In Guatemala, a National System of Food and Nutritional Security, with a national council and secretariat, was created by law in 2005. However, Luis Monterroso, with the right to food unit at the office of Guatemala’s human rights ombudsman, told IPS that “we have very strong legal instruments, but unfortunately they are dead letter.”
The FAO report says the region has not shown problems of availability of food, and that the projections for 2011 are generally favourable, with the exception of cereals, where a slight decline is expected.
But food prices were 36 percent higher in August this year than in the same month of 2010, while wheat and corn prices were 62 and 104 percent higher, respectively.
The high cost of food, however, represents an opportunity for higher incomes for family farms, says FAO. But for that to happen, it adds, policies boosting the productivity of family agriculture and improving conditions for market insertion and access to inputs and financing are needed.
Family farms are the greatest source of employment for the rural workforce in Brazil.
The 2006 agricultural census counted 16.6 million people working in agriculture, representing 18.9 percent of all workers in Brazil, a country of 192 million people. And 84.4 percent of these 16.6 million people work on farms smaller than 200 hectares in size.
In Mexico, some five million people – out of a total population of 112 million – depend on family agriculture, which has an average farm size of six hectares. Family farms represent 39 percent of total agricultural production and 70 percent of jobs in agriculture, FAO reports.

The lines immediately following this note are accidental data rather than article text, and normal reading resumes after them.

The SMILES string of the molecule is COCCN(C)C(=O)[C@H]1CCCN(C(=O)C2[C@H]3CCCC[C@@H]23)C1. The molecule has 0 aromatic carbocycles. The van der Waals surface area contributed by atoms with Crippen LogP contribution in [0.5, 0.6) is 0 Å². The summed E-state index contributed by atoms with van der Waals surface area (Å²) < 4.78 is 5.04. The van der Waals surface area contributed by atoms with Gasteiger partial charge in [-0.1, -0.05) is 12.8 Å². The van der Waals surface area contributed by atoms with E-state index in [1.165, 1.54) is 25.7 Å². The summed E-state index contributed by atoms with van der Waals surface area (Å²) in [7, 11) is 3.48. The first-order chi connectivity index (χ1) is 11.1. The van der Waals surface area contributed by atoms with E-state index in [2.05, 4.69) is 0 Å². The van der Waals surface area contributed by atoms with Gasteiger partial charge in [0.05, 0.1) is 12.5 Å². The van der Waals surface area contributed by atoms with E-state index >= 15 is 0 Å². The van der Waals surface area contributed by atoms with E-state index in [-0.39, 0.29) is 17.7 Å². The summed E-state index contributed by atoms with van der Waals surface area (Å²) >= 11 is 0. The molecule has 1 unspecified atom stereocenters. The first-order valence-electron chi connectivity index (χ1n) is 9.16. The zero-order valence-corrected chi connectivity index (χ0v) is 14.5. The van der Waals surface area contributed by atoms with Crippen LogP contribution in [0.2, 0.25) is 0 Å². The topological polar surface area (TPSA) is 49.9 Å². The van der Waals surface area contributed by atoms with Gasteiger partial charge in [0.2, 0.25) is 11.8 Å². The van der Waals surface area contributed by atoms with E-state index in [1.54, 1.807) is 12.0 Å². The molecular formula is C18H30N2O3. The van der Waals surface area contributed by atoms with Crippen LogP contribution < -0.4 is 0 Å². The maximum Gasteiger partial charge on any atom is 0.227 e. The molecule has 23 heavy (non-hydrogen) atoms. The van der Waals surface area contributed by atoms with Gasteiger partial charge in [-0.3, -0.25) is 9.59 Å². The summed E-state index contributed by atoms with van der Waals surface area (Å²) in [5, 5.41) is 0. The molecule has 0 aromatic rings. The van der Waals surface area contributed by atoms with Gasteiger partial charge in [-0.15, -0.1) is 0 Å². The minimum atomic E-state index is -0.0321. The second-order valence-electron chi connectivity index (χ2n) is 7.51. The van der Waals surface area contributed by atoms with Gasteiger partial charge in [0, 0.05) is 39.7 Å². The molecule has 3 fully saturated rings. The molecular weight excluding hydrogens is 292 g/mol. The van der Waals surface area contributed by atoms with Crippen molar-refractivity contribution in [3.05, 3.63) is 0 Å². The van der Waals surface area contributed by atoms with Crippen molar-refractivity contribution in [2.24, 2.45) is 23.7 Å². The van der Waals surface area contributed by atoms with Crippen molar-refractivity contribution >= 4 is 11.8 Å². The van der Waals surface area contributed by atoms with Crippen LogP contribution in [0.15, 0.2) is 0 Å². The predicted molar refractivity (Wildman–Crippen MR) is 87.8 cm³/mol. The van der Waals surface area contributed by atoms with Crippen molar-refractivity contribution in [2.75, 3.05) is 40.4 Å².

The government is running three programmes of support for agriculture, which have not had clear benefits for small farmers.
Family agriculture is important, said Monterroso, because families “can grow their own food, mainly in terms of staples like corn and beans, although their reserves only last between five and seven months.
“If the state offered support to these campesinos (peasants), their production levels and ability to feed themselves could grow; but the export-oriented model continues to be backed,” he complained.
FAO suggested measures like the generation of mechanisms for global and regional governance of food and nutritional security, the transformation of production and consumption patterns, greater transparency in the international markets, more dynamic local markets, and the adaptation of agriculture to climate change.
“Adaptation to climate change and support for family agriculture are not priorities,” said Oxfam Mexico’s Rojas. “The government’s attention is on large-scale agriculture and imports as a policy, which puts us in a vulnerable situation at a time of crisis.”
Still pending in Brazil are “new issues, the most visible of which are the contamination of foodstuffs – this country is the world’s largest consumer of toxic agrochemicals – and price volatility, which is caused by food being treated as merchandise, subject to speculation on futures markets, which has a major impact on prices,” said Menezes.
* With reporting by Danilo Valladares in Guatemala City and Mario Osava in Rio de Janeiro.